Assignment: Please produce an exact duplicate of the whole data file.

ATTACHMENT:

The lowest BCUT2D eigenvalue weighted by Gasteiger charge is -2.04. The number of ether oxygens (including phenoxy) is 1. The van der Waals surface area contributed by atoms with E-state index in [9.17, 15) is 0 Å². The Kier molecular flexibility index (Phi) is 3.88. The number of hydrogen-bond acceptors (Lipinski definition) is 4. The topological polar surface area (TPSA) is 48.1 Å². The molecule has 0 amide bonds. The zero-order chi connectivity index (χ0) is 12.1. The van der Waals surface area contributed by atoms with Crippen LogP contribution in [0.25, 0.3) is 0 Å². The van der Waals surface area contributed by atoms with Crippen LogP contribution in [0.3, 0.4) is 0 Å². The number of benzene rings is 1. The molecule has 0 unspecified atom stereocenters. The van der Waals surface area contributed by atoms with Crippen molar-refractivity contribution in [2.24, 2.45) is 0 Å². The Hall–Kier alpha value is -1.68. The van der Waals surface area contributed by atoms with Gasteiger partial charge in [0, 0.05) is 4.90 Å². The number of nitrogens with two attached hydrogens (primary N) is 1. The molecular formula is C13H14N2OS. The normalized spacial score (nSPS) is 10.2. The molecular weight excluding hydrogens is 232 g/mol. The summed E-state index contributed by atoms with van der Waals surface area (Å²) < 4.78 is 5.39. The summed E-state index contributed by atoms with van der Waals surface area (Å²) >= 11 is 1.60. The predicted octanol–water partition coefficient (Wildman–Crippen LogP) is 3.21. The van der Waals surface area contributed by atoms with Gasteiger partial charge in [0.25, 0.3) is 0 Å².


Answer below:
The lowest BCUT2D eigenvalue weighted by Gasteiger charge is -2.04. The number of ether oxygens (including phenoxy) is 1. The van der Waals surface area contributed by atoms with E-state index in [9.17, 15) is 0 Å². The Kier molecular flexibility index (Phi) is 3.88. The number of hydrogen-bond acceptors (Lipinski definition) is 4. The topological polar surface area (TPSA) is 48.1 Å². The molecule has 0 amide bonds. The zero-order chi connectivity index (χ0) is 12.1. The van der Waals surface area contributed by atoms with Crippen LogP contribution in [0.25, 0.3) is 0 Å². The van der Waals surface area contributed by atoms with Crippen LogP contribution in [0.3, 0.4) is 0 Å². The number of benzene rings is 1. The molecule has 0 unspecified atom stereocenters. The van der Waals surface area contributed by atoms with Crippen molar-refractivity contribution in [2.24, 2.45) is 0 Å². The Hall–Kier alpha value is -1.68. The van der Waals surface area contributed by atoms with Gasteiger partial charge in [0, 0.05) is 4.90 Å². The number of nitrogens with two attached hydrogens (primary N) is 1. The molecular formula is C13H14N2OS. The normalized spacial score (nSPS) is 10.2. The molecular weight excluding hydrogens is 232 g/mol. The summed E-state index contributed by atoms with van der Waals surface area (Å²) < 4.78 is 5.39. The summed E-state index contributed by atoms with van der Waals surface area (Å²) >= 11 is 1.60. The predicted octanol–water partition coefficient (Wildman–Crippen LogP) is 3.21. The van der Waals surface area contributed by atoms with Gasteiger partial charge in [0.25, 0.3) is 0 Å².